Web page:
This photograph popped up on my Facebook memories the other day. It was taken at the St. Elmo Ghost Town in Colorado, in August 2015. It was one of the last trips my ex-husband and I took before we separated about 6 months later.
That was not a good trip. I mean, the trip itself was good, as I love traveling and seeing new places, and that vacation had a lot of new places to see! But that trip was the end of my marriage. I suppose anyone whose marriage has ended can probably point to the month, the day, or even the moment when they were done. It might not mean that they marched down to the courthouse that afternoon, or even a month later, but in looking back, they knew.
My moment happened on the first day of that trip – at lunch at a Boulder brewery shortly after we flew into Denver that morning. It was a big thing, one that I could never let go of, even after the initial incident settled down. I told myself that I would see how things went for a little while, and see if I was satisfied with the response. See if he followed through on the promises he made. I’m sure you can guess that the response wasn’t good enough. The trust was gone and with that, the marriage.
I don’t think I’m different than anyone else. I never thought I was someone who would get divorced. I probably stayed too long. I wanted to give him the benefit of the doubt; wanted to believe that things would change. I weighed the pros and cons of upsetting the balance of my life. I went through the self-doubt and the wondering if I would ever find anyone who loved me or even cared. Maybe my marriage was enough. Maybe you never got the fairy tale, and something less was enough.
I am no different than anybody else in that I sometimes don’t feel confident about who I am, what I have achieved, and where I’m going. I know in reality that it is nonsense, but it’s tough not to compare yourself to others, to not assume that everybody else somehow has it all together so much more than you do, and to not be your own worst critic. I’m not good enough, I don’t deserve to be happy, I don’t deserve the good fortune I have had. I ruminate more when I’m tired and stressed, and I’m trying to break myself of this insidious habit.
I had a beloved boss and mentor who used to say, “you work someplace as long as it works for you.” I have always remembered that, and I use it myself now too. It applies to work and career, but it also applies to our personal lives. Dr. Phil is known for asking guests, “how’s that working for you?” It is kind of the same question. If you are still doing the same thing, and it isn’t making you happy, don’t you owe it to yourself to try something different?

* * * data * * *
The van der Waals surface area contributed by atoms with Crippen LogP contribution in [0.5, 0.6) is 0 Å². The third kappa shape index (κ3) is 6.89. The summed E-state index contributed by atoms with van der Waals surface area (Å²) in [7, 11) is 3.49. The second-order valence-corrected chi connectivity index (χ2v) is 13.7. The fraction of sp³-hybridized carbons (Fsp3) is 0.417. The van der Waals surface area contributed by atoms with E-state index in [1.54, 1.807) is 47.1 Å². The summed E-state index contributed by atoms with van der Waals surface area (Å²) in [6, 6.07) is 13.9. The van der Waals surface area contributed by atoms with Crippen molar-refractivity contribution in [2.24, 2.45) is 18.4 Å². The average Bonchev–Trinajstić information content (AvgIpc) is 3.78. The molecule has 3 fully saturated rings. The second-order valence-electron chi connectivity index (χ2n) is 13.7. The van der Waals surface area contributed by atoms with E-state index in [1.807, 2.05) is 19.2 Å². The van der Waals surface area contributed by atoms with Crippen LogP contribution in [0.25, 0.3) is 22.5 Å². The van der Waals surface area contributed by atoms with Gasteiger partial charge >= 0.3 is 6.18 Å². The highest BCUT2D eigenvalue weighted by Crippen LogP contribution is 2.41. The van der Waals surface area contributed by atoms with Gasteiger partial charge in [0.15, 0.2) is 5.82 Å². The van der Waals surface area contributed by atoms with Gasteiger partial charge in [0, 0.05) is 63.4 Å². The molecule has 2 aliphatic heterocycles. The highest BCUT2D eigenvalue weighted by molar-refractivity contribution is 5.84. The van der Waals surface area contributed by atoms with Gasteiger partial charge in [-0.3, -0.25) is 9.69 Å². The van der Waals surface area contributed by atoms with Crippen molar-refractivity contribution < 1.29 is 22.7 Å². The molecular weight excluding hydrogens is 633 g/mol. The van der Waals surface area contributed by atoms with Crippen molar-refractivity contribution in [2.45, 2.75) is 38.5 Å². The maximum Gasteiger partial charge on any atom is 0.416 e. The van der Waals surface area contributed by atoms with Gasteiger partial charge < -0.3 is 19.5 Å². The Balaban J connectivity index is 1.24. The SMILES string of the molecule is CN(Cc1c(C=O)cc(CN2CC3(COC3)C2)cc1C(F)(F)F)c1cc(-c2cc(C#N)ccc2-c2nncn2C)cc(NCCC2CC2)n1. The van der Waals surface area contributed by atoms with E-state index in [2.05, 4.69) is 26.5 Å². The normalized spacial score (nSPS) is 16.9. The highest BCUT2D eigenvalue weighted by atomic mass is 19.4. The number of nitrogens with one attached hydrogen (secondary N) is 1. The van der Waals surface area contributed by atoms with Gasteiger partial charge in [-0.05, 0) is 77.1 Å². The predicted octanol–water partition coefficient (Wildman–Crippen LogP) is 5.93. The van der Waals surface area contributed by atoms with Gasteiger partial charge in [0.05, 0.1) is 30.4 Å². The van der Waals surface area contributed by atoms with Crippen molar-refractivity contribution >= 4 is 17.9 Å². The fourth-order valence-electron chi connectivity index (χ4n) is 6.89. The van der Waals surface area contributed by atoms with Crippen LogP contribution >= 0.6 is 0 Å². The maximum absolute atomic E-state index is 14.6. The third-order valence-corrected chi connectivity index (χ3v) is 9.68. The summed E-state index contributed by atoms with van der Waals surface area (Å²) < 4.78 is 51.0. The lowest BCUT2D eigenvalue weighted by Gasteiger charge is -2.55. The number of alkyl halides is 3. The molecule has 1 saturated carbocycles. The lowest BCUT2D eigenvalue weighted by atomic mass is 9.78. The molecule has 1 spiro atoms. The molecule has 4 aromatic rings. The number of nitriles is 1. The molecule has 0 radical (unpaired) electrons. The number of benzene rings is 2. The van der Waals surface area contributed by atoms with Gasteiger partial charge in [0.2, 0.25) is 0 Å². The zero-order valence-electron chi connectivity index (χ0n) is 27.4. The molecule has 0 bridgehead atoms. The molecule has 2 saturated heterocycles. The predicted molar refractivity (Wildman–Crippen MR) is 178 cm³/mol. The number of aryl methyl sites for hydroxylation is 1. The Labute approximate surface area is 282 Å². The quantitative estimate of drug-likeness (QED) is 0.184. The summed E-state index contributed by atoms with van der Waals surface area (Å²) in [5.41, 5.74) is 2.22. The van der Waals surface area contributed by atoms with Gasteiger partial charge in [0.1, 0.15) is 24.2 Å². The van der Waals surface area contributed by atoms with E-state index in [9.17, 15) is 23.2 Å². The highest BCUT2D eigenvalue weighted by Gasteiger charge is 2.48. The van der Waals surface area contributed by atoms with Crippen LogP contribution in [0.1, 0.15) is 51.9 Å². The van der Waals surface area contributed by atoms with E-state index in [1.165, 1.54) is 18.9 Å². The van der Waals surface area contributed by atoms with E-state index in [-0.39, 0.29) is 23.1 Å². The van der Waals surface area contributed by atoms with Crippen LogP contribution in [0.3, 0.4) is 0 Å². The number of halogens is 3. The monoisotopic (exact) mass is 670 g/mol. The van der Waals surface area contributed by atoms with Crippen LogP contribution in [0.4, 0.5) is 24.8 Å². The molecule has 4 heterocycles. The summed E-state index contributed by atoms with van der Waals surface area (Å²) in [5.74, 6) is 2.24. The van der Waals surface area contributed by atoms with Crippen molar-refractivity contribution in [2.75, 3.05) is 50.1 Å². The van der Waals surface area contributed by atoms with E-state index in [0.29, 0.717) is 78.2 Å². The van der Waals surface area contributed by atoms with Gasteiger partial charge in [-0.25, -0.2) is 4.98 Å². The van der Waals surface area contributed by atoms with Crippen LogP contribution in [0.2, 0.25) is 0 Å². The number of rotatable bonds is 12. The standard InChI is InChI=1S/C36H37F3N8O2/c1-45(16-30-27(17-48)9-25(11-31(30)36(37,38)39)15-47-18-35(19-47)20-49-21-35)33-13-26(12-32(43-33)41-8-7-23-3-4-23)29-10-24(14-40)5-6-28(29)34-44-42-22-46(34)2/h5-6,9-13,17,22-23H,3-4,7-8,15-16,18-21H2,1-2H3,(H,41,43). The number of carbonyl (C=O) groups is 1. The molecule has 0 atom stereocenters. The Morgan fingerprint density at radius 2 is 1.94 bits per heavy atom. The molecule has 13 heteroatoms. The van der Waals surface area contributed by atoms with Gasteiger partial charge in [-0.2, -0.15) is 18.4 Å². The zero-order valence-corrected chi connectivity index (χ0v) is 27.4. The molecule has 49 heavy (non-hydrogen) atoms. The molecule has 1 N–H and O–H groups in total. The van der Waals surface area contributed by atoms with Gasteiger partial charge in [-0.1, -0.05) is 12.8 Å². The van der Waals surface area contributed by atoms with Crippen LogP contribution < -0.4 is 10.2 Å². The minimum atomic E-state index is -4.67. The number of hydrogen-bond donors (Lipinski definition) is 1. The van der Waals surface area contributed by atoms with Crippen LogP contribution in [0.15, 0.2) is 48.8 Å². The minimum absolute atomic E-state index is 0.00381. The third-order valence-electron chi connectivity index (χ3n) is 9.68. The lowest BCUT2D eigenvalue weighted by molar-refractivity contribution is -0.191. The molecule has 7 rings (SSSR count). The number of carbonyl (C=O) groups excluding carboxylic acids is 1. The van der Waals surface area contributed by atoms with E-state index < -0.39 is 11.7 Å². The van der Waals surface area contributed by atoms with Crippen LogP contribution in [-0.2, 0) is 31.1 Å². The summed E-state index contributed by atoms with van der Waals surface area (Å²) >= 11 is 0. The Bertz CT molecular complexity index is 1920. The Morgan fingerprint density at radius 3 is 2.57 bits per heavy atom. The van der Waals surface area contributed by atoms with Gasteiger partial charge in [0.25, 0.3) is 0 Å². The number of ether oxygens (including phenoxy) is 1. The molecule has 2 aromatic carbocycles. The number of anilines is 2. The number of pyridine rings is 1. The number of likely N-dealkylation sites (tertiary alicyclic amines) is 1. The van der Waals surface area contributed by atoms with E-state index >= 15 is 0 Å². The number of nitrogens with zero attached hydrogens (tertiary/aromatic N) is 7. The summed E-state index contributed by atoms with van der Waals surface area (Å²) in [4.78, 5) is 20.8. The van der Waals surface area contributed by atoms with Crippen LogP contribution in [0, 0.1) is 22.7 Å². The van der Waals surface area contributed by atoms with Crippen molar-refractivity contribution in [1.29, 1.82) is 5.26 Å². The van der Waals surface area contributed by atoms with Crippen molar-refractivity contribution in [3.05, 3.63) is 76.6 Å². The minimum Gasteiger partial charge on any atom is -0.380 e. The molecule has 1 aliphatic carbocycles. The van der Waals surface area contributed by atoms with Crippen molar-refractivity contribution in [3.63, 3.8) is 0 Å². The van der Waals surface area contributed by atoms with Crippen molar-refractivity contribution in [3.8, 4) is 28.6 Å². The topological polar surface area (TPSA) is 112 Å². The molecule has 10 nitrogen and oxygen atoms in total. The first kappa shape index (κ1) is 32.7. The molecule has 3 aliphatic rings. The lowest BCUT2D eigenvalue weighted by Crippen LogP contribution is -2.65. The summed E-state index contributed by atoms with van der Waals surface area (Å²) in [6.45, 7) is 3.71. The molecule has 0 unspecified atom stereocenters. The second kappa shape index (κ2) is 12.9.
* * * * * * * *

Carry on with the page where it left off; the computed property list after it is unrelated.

They say that sometimes you have to lose what you thought you wanted in order to make room for something better. That one door has to close before another will open. And that you have to sit with yourself, and learn that you are enough, before you can see that someone else is not. I see a lot of people get stuck in life, and we all do, but you have a choice of how you will deal with it. Will you maintain the status quo, and keep making the same choices that aren’t serving you, or will you make a change?
I have never been someone who just goes rushing into things. It isn’t my nature. I’m not particularly adventurous, even though some people might think otherwise. After all, I did decide to pack up my car and head off on a several month road trip, with no real plan and only a very loose itinerary. But I don’t see myself that way. The irony of this is that my cautious nature used to annoy my ex-husband to no end. But he would circle round a topic in an endless loop, unhappy with the status quo, complaining, and yet unwilling to ever do anything to change it. I’m sure he’s still circling round his endless loop. It might take me a while to make up my mind, evaluating all my choices and the consequences, but once I do, I set the plan in motion and go for it.
I have known that I am happier without him, but it is hard to define why. Our marriage wasn’t awful on a day to day basis. It was just… Stagnant. Lifeless. Unfulfilling. I see this picture now and I can see exactly why, in a way that I didn’t understand then. The body language of the man in that photo says it all. He didn’t love me. He didn’t want to be with me. Posing for that photo with me was a chore. I get that some people just don’t like being in photos, but the body language in that photo was the way it had become for him with me. He looked this way with me, whether it was recorded or not. He was already done, before I ever got to that point.
I have had a lot of ups and downs since this photo was taken. My divorce was ugly and messy. My former job was ugly and messy. Closing those doors meant that I could let those things go and allow the light to come back in through another door. I didn’t want to be a victim, but sometimes I have felt like one. However, there is no future in that – being the victim. All that holds is blame and more stagnation. I was able to learn to shine again, and find that inner strength – the strength that had been there all along, but is sometimes hard to see when you are weighed down by other people’s shit.
Is my new life perfect? Nope – not on your life. But it is a lot more even-keeled. I’m content. Comfortable in my own skin. And happy.